I was diagnosed with coeliac disease in 2018, 4 days before Christmas. The diagnosis initially can be a relief to some people, overwhelming to others. For me, it was a shock, as I had no obvious stomach symptoms. You can read my story here.
What is Coeliac Disease?
Coeliac disease is an autoimmune condition that means that the body attacks itself when gluten is consumed.
The walls of the stomach have finger-like protrusions called villi which reach out to grab nutrients from our food to put them into our bodies.
When a coeliac sufferer eats gluten, those villi become flattened meaning that they cannot absorb the nutrients. This means that coeliacs can become extremely unwell and have nutritional deficiencies.
There’s no cure apart from changing to a gluten-free diet. That sounds simple, but it’s not. It can be confusing initially, however, with time it normally becomes easier.
Symptoms of Coeliac Disease
Symptoms most often involve stomach disorders like diarrhoea, nausea, constipation, wind, indigestion and bloating. Many people, like myself, have no stomach symptoms. This is classed as ‘silent coeliac’.
Doctors might test for it due to the patient having other symptoms.
Other symptoms can include tiredness and fatigue, headaches, mouth ulcers, nerve, muscle and joint pain.
In children, as well as the other symptoms, it can cause slow growth and delayed puberty.
Long term, coeliac disease can cause malnutrition, nerve damage, fertility problems, osteoporosis and it has been linked to stomach cancer.
Many symptoms are caused by the malabsorption of nutrients. Very often people suffer from anaemia caused by low iron, low B12 or low folate levels.
Once diagnosed, after changing the diet to exclude gluten, some symptoms can improve.
Initially, a blood test is done. If there is a positive result, the doctor will refer the patient to the gastroenterology clinic. An endoscopy is carried out (a tube with a camera goes down your throat into your stomach) and samples of the stomach lining are taken. This will give the doctor a conclusive result.
In order for the tests, either the blood test or the endoscopy, to give an accurate result, the patient must have been consuming gluten for at least six weeks. Therefore, if coeliac disease is suspected, don’t stop eating gluten until you’ve been officially diagnosed.
Gluten Free Diet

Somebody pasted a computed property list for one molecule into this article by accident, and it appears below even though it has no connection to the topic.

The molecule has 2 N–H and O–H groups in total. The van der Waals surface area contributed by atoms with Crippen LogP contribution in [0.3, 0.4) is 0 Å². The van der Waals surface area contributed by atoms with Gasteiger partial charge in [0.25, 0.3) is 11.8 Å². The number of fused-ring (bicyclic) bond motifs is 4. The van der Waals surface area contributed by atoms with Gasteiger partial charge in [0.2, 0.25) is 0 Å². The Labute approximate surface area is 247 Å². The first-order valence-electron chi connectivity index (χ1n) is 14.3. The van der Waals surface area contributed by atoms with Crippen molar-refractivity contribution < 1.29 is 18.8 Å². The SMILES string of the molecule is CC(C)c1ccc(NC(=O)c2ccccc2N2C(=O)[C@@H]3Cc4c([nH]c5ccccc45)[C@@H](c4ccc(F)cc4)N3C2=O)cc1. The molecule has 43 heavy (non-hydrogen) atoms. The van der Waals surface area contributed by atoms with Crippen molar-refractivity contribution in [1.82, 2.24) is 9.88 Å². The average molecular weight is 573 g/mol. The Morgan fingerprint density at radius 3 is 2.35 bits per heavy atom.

After testing positive, a strict gluten-free diet needs to be followed. This means eating no gluten at all. No wheat, no barley, no rye and no oats (unless the oats are gluten free).
It also means no food products can be eaten which ‘may contain’ gluten. And great care must be taken when preparing food to avoid contamination.
Links to Coeliac Disease Posts on My Blog
I have written some posts about living with coeliac disease which you might find helpful. I will continue to add to this list, so please keep checking back.
There are so many myths about coeliac disease. It’s not just a fad diet and gluten can’t be burnt off in hot fat. For more myths, please read this post
Myths About Coeliac Disease
Learning to understand food labels is imperative when you have any type of food allergy:
How to Understand Food Labels
My own story about my diagnosis and adapting to a gluten-free life:
What is Life Like with Coeliac Disease?
Keeping a food diary can be a helpful tool prior to diagnosis. This link is relating to a pain diary, but will work for food too:
How to Keep a Diary
Oats are technically gluten-free, but due to farming and processing, they are normally contaminated. However, you can buy gluten-free oats which are safe. Read my review of the only company in the UK which produces gluten-free oats.
Glebe Farm Gluten-Free Oats
We shouldn’t have to give up all the food we enjoy. This post is a review on gluten-free haggis with a few recipe ideas.
Healthy snack bars aren’t always healthy. Some have lots of sugar and sadly are not gluten free. Check out these snack bars by Suzero. They are low sugar, gluten free and vegan.
Suzero Health Bars
Other Useful Links
Getting accurate and helpful information is important.
NHS Information about Coeliac Disease
American Celiac Society
Coeliac Disease For Beginners – a very helpful group on Facebook
Nannie and Me are Gluten Free is another helpful group on Facebook. It focuses on gluten-free cooking and recipe ideas.